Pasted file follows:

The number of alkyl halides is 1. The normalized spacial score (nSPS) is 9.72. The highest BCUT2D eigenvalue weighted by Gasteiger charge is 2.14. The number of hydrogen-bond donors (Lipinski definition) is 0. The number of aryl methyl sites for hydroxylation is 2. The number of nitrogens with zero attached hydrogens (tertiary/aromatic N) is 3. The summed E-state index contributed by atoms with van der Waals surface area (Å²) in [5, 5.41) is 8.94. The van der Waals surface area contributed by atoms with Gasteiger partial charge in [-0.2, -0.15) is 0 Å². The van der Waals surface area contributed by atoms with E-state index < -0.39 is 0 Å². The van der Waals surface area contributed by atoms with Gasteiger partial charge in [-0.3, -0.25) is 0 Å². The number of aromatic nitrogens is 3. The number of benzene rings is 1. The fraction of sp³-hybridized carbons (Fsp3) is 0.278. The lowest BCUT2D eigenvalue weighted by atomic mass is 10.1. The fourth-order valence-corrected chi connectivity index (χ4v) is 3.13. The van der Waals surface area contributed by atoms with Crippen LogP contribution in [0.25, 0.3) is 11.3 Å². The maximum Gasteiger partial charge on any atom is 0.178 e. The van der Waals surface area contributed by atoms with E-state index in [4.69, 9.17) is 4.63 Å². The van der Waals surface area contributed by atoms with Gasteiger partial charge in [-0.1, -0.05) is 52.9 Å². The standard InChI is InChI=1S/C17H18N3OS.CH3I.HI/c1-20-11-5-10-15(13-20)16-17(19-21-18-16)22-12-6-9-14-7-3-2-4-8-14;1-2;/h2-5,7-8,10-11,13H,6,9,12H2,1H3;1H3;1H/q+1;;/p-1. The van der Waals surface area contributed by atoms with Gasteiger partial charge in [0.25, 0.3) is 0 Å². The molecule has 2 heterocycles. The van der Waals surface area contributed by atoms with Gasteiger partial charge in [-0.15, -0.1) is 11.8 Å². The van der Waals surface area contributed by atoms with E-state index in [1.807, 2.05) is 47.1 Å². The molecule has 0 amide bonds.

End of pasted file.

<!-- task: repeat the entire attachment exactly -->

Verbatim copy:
The number of alkyl halides is 1. The normalized spacial score (nSPS) is 9.72. The highest BCUT2D eigenvalue weighted by Gasteiger charge is 2.14. The number of hydrogen-bond donors (Lipinski definition) is 0. The number of aryl methyl sites for hydroxylation is 2. The number of nitrogens with zero attached hydrogens (tertiary/aromatic N) is 3. The summed E-state index contributed by atoms with van der Waals surface area (Å²) in [5, 5.41) is 8.94. The van der Waals surface area contributed by atoms with Gasteiger partial charge in [-0.2, -0.15) is 0 Å². The van der Waals surface area contributed by atoms with E-state index < -0.39 is 0 Å². The van der Waals surface area contributed by atoms with Gasteiger partial charge in [-0.3, -0.25) is 0 Å². The number of aromatic nitrogens is 3. The number of benzene rings is 1. The fraction of sp³-hybridized carbons (Fsp3) is 0.278. The lowest BCUT2D eigenvalue weighted by atomic mass is 10.1. The fourth-order valence-corrected chi connectivity index (χ4v) is 3.13. The van der Waals surface area contributed by atoms with Crippen LogP contribution in [0.25, 0.3) is 11.3 Å². The maximum Gasteiger partial charge on any atom is 0.178 e. The van der Waals surface area contributed by atoms with E-state index in [4.69, 9.17) is 4.63 Å². The van der Waals surface area contributed by atoms with Gasteiger partial charge in [-0.1, -0.05) is 52.9 Å². The standard InChI is InChI=1S/C17H18N3OS.CH3I.HI/c1-20-11-5-10-15(13-20)16-17(19-21-18-16)22-12-6-9-14-7-3-2-4-8-14;1-2;/h2-5,7-8,10-11,13H,6,9,12H2,1H3;1H3;1H/q+1;;/p-1. The van der Waals surface area contributed by atoms with Gasteiger partial charge in [0.25, 0.3) is 0 Å². The molecule has 2 heterocycles. The van der Waals surface area contributed by atoms with Gasteiger partial charge in [-0.15, -0.1) is 11.8 Å². The van der Waals surface area contributed by atoms with E-state index in [1.807, 2.05) is 47.1 Å². The molecule has 0 amide bonds.